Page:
Gamache, Geneviève: "A transcultural comic series caught between nationalism and globalisation." In: Journal of Graphic Novels and Comics (2018), S. 1–13.
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|Resource type: Journal Article
BibTeX citation key: Gamache2018
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Keywords: "18 Days the Mahabharata", "Mahabharata", Adaptation, India, Interculturalism, Literature, Morrison. Grant, United Kingdom
Collection: Journal of Graphic Novels and Comics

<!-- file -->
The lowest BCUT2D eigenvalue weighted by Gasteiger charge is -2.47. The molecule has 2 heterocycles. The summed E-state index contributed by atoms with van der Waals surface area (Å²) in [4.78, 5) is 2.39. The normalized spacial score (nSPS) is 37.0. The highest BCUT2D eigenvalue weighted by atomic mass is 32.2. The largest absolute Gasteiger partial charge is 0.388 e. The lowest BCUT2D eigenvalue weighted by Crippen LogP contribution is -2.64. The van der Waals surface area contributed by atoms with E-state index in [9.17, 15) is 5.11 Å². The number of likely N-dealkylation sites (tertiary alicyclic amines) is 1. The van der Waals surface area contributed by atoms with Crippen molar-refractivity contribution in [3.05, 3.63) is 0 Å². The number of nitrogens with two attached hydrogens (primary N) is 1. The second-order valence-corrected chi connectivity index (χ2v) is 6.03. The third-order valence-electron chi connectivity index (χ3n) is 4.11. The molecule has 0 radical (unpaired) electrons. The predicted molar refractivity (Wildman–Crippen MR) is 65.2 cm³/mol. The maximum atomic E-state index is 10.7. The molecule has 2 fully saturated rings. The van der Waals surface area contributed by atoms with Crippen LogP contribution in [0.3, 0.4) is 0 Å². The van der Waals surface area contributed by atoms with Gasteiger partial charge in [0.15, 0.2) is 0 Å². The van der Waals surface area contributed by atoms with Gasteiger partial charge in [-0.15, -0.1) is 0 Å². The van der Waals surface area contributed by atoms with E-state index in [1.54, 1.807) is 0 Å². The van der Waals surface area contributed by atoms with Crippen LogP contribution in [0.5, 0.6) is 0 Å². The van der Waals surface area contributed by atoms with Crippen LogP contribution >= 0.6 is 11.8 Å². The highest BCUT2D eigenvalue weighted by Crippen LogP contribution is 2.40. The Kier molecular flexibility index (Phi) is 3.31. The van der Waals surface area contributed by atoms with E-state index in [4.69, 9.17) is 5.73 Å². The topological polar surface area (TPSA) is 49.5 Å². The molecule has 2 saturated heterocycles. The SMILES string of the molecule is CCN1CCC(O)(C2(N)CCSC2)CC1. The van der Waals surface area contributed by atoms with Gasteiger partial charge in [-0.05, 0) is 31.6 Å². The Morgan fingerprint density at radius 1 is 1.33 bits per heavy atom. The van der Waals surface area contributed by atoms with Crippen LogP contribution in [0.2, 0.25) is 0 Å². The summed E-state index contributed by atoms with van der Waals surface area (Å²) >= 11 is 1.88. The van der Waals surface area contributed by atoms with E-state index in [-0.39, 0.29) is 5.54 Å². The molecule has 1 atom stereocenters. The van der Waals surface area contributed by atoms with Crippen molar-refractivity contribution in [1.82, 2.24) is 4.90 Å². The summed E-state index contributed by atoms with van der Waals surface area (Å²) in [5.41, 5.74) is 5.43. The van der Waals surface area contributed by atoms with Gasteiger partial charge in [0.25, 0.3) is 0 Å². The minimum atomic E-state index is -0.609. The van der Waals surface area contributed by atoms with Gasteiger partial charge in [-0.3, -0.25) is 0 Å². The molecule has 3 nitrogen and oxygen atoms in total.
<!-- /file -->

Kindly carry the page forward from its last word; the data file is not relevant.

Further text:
Grant Morrison’s 18 Days, the Mahabharata is a graphic series adaptation of an Indian epic poem of monumental proportions with deeply religious and philosophical content. Yet the goal behind the series was not to create a regional, or even national product, but to create a series that would be understandable to a global audience. Instead of being a product of glocalisation, the comic series is an example of the Local going Global. As the authors behind the series explain, although the Mahabharata is one of the most interesting and complex stories in the world, it is generally unknown to Western audiences. To bring this unfamiliar story to a global audience, the writers had to create a familiar visual environment for the readers to recognise. The comic divested itself of traditional, cultural and geographical signifiers, which are important elements of Indian popular culture. By doing so, it created a non-essentialist representation available to a larger, global audience. Yet it created this familiar environment using problematic representations of differences.
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